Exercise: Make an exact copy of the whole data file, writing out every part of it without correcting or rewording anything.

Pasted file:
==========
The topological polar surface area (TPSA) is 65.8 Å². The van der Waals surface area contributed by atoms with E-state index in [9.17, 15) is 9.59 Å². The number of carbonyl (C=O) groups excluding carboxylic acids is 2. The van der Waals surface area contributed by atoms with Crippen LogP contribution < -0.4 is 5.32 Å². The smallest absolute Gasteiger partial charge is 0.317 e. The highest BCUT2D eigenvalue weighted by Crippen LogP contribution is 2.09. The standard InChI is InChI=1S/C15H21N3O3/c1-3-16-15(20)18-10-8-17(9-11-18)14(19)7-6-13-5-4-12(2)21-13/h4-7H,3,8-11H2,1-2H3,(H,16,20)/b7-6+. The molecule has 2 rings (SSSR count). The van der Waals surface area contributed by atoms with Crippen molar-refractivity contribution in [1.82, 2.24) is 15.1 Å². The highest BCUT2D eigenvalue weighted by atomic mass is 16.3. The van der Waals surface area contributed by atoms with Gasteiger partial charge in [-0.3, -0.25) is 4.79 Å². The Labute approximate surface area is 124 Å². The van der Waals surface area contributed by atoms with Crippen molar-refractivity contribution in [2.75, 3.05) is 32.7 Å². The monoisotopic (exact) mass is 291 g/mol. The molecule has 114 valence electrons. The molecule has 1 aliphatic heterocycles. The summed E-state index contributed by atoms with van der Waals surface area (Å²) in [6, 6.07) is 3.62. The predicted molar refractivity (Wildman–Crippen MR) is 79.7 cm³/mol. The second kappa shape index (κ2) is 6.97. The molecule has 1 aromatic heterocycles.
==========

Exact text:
The topological polar surface area (TPSA) is 65.8 Å². The van der Waals surface area contributed by atoms with E-state index in [9.17, 15) is 9.59 Å². The number of carbonyl (C=O) groups excluding carboxylic acids is 2. The van der Waals surface area contributed by atoms with Crippen LogP contribution < -0.4 is 5.32 Å². The smallest absolute Gasteiger partial charge is 0.317 e. The highest BCUT2D eigenvalue weighted by Crippen LogP contribution is 2.09. The standard InChI is InChI=1S/C15H21N3O3/c1-3-16-15(20)18-10-8-17(9-11-18)14(19)7-6-13-5-4-12(2)21-13/h4-7H,3,8-11H2,1-2H3,(H,16,20)/b7-6+. The molecule has 2 rings (SSSR count). The van der Waals surface area contributed by atoms with Crippen molar-refractivity contribution in [1.82, 2.24) is 15.1 Å². The highest BCUT2D eigenvalue weighted by atomic mass is 16.3. The van der Waals surface area contributed by atoms with Gasteiger partial charge in [-0.3, -0.25) is 4.79 Å². The Labute approximate surface area is 124 Å². The van der Waals surface area contributed by atoms with Crippen molar-refractivity contribution in [2.75, 3.05) is 32.7 Å². The monoisotopic (exact) mass is 291 g/mol. The molecule has 114 valence electrons. The molecule has 1 aliphatic heterocycles. The summed E-state index contributed by atoms with van der Waals surface area (Å²) in [6, 6.07) is 3.62. The predicted molar refractivity (Wildman–Crippen MR) is 79.7 cm³/mol. The second kappa shape index (κ2) is 6.97. The molecule has 1 aromatic heterocycles.